The Oxford English Dictionary has chosen “toxic” as its word of the year for 2018. It’s derived from the Latin term for “poisoned.” The key consideration for the honour was how the word has been employed in many different ways. Oxford listed the top 10 contexts: chemical, masculinity, substance, gas, environment, relationship, culture, waste, algae and air.
I’m going to add another context: denominational atmosphere.
In my presbytery, like most, members are deeply divided over the issue of the theology of marriage. And while some of us have had spirited and respectful conversations on the issue, there’s been calm in the past year or so. What’s great on one level is that we have sincere respect for one another. But on another level, it masks an underlying problem: unaddressed divisions are essentially toxic.
It’s all about differences and divisions – and how each is a unique beast.
Differences in the church are nothing new. Worship styles, music preferences, Biblical translations and gender roles have resulted in resignations and severed ties over the years. The body gradually healed.
But when differences run deep enough, they produce divisions.
In the short-term, divisions can be tolerated. They might even have the appearance of a healthy environment. Two elders with wildly differing theological views can nod their heads in agreement on some matters of ministry and the result is a satisfying professional relationship. This happens to me in wonderful regularity in Presbyterian circles. I count as dear friends many ministers with whom I have profound differences of opinion.
But the Spirit of Christ cannot work effectively in a divided state. The church can only function as the hands and feet of Christ if the head and the heart are in synch. If we are of radically different mindsets, then our hearts cannot receive Christ’s power. And if we cannot do that, the Holy Spirit cannot work within us as a body. Rev. Ian Shaw, the chairman of Renewal Fellowship’s board of directors, puts it this way: “When one doesn’t agree in the mind, it is harder to partner wholeheartedly in mission and ministry. That’s like the toxicity of the flu as opposed to the toxicity of a ruptured appendix. And given our fallen-ness the lower level toxicity may be a forever reality that we manage. The rampant kind that is more and more in evidence is beyond managing.”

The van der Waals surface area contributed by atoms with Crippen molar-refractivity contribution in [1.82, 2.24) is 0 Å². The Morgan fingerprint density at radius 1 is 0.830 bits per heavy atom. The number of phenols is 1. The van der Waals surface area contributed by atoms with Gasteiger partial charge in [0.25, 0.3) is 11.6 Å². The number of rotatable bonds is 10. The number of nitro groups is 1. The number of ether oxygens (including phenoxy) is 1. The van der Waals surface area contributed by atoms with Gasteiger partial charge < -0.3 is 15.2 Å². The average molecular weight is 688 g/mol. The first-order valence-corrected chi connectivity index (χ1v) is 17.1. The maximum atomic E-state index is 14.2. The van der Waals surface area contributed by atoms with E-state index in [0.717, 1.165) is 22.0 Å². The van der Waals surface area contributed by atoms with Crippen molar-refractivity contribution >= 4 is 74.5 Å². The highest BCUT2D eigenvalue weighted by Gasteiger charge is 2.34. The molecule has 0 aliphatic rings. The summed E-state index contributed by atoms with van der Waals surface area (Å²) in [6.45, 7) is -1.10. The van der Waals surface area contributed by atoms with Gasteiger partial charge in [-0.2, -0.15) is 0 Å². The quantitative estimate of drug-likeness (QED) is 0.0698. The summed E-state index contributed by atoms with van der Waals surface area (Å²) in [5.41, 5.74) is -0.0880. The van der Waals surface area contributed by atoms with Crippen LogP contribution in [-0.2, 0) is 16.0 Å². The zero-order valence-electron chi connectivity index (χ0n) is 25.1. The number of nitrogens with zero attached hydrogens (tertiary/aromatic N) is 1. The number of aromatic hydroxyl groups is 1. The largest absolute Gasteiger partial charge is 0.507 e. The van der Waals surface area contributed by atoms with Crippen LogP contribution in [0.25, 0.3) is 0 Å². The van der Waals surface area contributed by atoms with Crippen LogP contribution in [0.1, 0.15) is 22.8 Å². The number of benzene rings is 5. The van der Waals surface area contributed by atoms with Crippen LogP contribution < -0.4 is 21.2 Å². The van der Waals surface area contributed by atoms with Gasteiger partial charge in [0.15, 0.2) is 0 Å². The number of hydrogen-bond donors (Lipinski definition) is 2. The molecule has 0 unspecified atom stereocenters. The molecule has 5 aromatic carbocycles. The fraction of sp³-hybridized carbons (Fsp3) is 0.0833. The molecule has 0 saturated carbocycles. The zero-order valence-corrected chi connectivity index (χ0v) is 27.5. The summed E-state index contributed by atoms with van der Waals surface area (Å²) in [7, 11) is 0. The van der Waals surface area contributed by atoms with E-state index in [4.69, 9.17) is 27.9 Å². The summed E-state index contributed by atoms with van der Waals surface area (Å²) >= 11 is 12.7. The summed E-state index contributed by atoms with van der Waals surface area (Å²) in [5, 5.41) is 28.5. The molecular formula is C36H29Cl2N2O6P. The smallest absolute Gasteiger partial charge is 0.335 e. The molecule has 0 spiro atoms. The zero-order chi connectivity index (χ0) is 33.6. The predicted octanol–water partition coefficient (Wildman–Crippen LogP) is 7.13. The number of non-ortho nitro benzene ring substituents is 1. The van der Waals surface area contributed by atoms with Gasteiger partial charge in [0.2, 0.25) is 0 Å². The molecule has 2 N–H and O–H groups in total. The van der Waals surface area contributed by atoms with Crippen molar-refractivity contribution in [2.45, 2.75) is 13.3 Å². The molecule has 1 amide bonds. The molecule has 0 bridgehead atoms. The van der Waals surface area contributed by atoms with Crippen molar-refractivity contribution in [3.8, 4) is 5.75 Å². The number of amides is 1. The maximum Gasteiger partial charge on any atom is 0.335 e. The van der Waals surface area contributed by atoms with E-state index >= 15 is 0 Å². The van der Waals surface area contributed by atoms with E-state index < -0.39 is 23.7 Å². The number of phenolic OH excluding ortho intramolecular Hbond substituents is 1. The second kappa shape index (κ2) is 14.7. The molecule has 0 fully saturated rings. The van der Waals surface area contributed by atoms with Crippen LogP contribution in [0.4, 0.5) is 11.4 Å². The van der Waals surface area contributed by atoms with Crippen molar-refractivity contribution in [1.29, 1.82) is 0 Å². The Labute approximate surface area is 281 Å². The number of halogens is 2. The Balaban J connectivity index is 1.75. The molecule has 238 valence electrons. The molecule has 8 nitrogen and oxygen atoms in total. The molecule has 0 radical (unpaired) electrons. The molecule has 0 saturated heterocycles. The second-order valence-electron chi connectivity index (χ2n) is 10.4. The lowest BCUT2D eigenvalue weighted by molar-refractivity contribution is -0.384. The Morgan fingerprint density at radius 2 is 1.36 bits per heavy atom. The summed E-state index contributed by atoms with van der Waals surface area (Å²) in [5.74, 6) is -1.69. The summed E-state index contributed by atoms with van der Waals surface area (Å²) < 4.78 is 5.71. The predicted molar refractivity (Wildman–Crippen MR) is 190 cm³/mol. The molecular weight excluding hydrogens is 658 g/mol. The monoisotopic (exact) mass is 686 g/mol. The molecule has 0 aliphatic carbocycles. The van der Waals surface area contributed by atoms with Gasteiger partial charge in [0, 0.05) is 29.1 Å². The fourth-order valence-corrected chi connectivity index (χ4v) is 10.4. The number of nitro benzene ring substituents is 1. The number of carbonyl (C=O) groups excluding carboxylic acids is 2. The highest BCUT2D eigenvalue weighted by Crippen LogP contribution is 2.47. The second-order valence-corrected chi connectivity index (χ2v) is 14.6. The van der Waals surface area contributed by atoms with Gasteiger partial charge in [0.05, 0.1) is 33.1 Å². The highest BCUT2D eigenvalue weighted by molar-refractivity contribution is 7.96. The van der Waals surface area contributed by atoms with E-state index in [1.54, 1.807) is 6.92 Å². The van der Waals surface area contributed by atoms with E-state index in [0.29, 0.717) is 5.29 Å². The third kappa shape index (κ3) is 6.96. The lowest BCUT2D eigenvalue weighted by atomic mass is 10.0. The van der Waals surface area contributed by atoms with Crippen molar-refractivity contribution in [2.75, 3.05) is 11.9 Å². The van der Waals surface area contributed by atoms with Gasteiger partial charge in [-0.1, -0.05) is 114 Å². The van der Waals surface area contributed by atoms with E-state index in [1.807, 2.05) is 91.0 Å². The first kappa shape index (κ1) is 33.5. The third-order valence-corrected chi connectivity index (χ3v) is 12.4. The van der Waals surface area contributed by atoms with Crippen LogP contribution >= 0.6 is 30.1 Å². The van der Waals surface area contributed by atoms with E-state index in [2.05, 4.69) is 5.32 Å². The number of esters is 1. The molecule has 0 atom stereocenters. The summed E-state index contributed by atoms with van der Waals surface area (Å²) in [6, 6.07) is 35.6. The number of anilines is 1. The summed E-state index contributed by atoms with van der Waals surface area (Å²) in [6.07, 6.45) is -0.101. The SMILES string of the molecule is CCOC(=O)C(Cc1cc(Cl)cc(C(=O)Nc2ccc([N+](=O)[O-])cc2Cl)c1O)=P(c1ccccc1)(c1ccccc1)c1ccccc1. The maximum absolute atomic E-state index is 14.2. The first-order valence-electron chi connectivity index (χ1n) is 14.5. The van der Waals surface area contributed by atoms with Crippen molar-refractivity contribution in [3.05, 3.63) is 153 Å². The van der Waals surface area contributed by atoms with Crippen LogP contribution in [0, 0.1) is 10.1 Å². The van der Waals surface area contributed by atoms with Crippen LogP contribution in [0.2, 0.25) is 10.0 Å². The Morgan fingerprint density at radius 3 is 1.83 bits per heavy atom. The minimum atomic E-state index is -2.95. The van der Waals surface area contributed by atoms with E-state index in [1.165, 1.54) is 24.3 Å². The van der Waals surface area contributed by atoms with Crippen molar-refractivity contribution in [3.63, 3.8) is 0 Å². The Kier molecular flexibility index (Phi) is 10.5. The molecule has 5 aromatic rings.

Differences, like diversity, can be managed. Not so with division.
When we avoid conversations on certain subjects, we practice avoidance. The differences, lying deep beneath the surface, are used as fodder for the Enemy, who thrives in dark places. The unseen, spiritual world is on fire over certain issues, and – whether we believe it or not – it affects our day-to-day business. Because the renewal of the church is propelled by the Holy Spirit, any spiritual conflict in our midst will act as a barrier.
What’s a church to do? Well, the fact that we have an unprecedented initiative – the Committee of Former Moderators – at work is heartening. I applaud those rational voices who plead for civility in debate and who rightly point out that social media is not the place for discourse on profound theological divisions. But that is only the first step. Discourse needs to take place.
The committee of former mods is on the right track as it backs General Assembly’s call for the lower courts and colleges of the church to reflect upon and respond to the document “On the issue of unity and diversity.” Deadline Jan. 31, 2018.
But then what? Frankly, I don’t believe there is anything we can do, other than seek deep faith and radical submission, while waiting in prayerful anticipation for the hands of God to work. Nothing less than the power of the Holy Spirit will be capable of mediating and devising a resolution in which heart and mind can work together.